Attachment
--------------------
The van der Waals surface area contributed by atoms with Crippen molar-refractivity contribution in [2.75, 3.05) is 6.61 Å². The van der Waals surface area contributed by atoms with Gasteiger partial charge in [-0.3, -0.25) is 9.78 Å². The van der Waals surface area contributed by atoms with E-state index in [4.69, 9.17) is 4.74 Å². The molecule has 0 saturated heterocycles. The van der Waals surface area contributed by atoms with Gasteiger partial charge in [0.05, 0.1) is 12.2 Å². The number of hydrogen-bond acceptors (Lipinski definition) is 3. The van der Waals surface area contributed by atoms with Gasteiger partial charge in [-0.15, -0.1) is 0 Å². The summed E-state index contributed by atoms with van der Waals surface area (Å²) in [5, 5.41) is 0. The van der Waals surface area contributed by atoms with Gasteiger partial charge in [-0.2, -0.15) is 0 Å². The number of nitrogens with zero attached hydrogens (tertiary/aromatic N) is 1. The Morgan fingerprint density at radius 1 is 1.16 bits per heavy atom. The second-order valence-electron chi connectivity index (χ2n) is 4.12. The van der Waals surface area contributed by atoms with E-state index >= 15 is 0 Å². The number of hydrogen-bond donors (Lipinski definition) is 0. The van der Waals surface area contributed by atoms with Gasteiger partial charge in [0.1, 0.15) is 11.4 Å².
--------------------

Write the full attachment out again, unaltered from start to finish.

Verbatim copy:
The van der Waals surface area contributed by atoms with Crippen molar-refractivity contribution in [2.75, 3.05) is 6.61 Å². The van der Waals surface area contributed by atoms with Gasteiger partial charge in [-0.3, -0.25) is 9.78 Å². The van der Waals surface area contributed by atoms with E-state index in [4.69, 9.17) is 4.74 Å². The molecule has 0 saturated heterocycles. The van der Waals surface area contributed by atoms with Gasteiger partial charge in [0.05, 0.1) is 12.2 Å². The number of hydrogen-bond acceptors (Lipinski definition) is 3. The van der Waals surface area contributed by atoms with Gasteiger partial charge in [-0.15, -0.1) is 0 Å². The summed E-state index contributed by atoms with van der Waals surface area (Å²) in [5, 5.41) is 0. The van der Waals surface area contributed by atoms with Gasteiger partial charge in [-0.2, -0.15) is 0 Å². The number of nitrogens with zero attached hydrogens (tertiary/aromatic N) is 1. The Morgan fingerprint density at radius 1 is 1.16 bits per heavy atom. The second-order valence-electron chi connectivity index (χ2n) is 4.12. The van der Waals surface area contributed by atoms with E-state index >= 15 is 0 Å². The number of hydrogen-bond donors (Lipinski definition) is 0. The van der Waals surface area contributed by atoms with Gasteiger partial charge in [0.1, 0.15) is 11.4 Å².